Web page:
The Golden Retriever is still suitable for hunting and field trialing. He willingly retrieves both waterfowl and upland game birds.
The breed has a keen nose that can be put to good use in many tasks typically associated with “tougher” dogs. For example, Golden Retrievers regularly work in search and rescue, and they have been quite successful at drug and explosive detection.
No breed loves people more than the Golden Retriever does. He wins friends wherever he goes through his sweet nature and his perpetually wagging tail. Although he never meets a man he doesn’t like, he is a loyal dog who loves to spend quality time with his own family. Most Golden Retrievers are happiest indoors, where they can join in any activity taking place. He will be rambunctious as a youngster, but he is not at all willful, and will readily learn not to destroy personal property if provided with sufficient exercise. Channel his energy into learning manners, tricks, and games involving retrieving. He loves to please his people and will soak up all that you can teach him.
The Golden Retriever is ideally suited to homes with children, as he can tolerate the roughest antics with grace and is always ready for a game, particularly a game of fetch. Likewise, he is reliable in the company of dogs, cats, and most other pets.
Note that the Golden Retriever has no sense of boundaries and will roam. A fence is in order if he will be spending time outdoors.
When hunting, the Golden Retriever is a fast, eager worker. He is famous both for his readiness to enter water and his ability to hold game firmly but so gently that no damage is done.
There are four variations on the basic theme:
- Field bloodlines: These dogs tend to be smaller, darker, and more athletic. They have boundless energy, perfect for hunting but not so great for loafing on the couch. They tend to take themselves a little more seriously, although they are still impeccably sweet. They are capable of moving with great precision.
- American show bloodlines: Retrievers of this type tend to be bigger and fluffier with a hallmark golden coat. They overflow with goofiness and enthusiasm, making them a little clumsy but extremely lovable.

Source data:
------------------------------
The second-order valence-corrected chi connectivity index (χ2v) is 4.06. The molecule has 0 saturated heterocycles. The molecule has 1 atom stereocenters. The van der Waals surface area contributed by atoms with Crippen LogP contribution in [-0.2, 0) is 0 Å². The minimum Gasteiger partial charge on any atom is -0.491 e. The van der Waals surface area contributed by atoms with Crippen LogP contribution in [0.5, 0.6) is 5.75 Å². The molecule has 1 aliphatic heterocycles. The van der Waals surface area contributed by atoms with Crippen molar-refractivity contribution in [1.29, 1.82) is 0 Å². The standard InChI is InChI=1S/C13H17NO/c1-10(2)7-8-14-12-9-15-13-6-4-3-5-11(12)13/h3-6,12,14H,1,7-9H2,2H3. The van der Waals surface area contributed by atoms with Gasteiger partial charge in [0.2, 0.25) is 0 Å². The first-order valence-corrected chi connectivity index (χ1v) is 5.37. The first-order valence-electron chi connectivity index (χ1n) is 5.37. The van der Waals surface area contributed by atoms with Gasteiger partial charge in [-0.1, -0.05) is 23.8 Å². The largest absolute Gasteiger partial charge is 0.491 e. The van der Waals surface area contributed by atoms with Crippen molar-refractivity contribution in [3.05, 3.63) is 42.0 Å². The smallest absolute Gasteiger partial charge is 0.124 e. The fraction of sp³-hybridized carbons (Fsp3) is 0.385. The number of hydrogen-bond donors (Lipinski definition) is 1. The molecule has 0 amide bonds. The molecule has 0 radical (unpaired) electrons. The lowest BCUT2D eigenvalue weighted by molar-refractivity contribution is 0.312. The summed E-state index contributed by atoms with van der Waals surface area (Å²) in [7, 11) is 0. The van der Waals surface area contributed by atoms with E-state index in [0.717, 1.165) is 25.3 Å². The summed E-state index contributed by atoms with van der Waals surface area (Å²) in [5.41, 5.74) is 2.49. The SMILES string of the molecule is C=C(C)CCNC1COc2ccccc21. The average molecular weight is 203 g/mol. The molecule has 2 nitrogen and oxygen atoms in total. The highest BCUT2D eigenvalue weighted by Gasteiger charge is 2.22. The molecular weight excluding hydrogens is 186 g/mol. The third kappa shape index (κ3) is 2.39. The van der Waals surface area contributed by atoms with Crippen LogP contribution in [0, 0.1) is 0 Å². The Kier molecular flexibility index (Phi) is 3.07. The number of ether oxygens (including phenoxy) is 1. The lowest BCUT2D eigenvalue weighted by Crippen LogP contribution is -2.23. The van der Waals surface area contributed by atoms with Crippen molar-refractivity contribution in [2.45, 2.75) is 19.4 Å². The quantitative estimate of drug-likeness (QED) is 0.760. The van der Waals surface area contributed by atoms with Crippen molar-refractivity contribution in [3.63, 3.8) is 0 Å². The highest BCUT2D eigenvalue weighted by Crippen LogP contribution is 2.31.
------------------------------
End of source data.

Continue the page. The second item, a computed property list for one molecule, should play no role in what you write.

- English bloodlines: True imported English Golden Retrievers are built short and stocky with a cream-colored coat that closely approaches white. Some breeders feel this type is the most laid-back and mellow, but individual personalities vary widely.
- Backyard bloodlines: Unfortunately, this is the kind bred by those looking for a fast buck. They are often sold as “rare white Golden Retrievers.” Backyard-bred Golden Retrievers are extremely rambunctious and can be hard to live with. Most cases of biting come from these bloodlines.
Golden Retrievers are built tough, but most of them do not recognize their own limits. Avoid overworking your dog, especially in hot weather, as he will likely keep going until he collapses. Also, gentle exercise is in order for all puppies under two years of age. Their bones are not fully developed until that time, and jumping or roughhousing on hard surfaces can cause permanent damage.
Note that the appetite of the Golden Retriever tends to outrun his calorie needs. Don’t give in to that soft, pleading expression if you want to keep your pet svelte!
Inherited health problems can occur in all bloodlines, but are particularly common in show and backyard dogs. The most common difficulties in the Golden Retriever include:
- Ectropion (where the eyelid turns outward).
- Entropion (where the eyelid turns inward).
- Progressive retinal atrophy.
- Ear infections.
- Elbow dysplasia.
- Hip dysplasia.
- Allergy-induced hot spots (particularly allergic reactions to flea bites).
- Cancer in many forms.
- Suitability for first-time dog owners.
- Exceptional suitability for families with children or other pets.
- Impeccable temperament.
- Need for plenty of attention.
- Exercise requirements.
- Seasonal shedding.
- Susceptibility to obesity.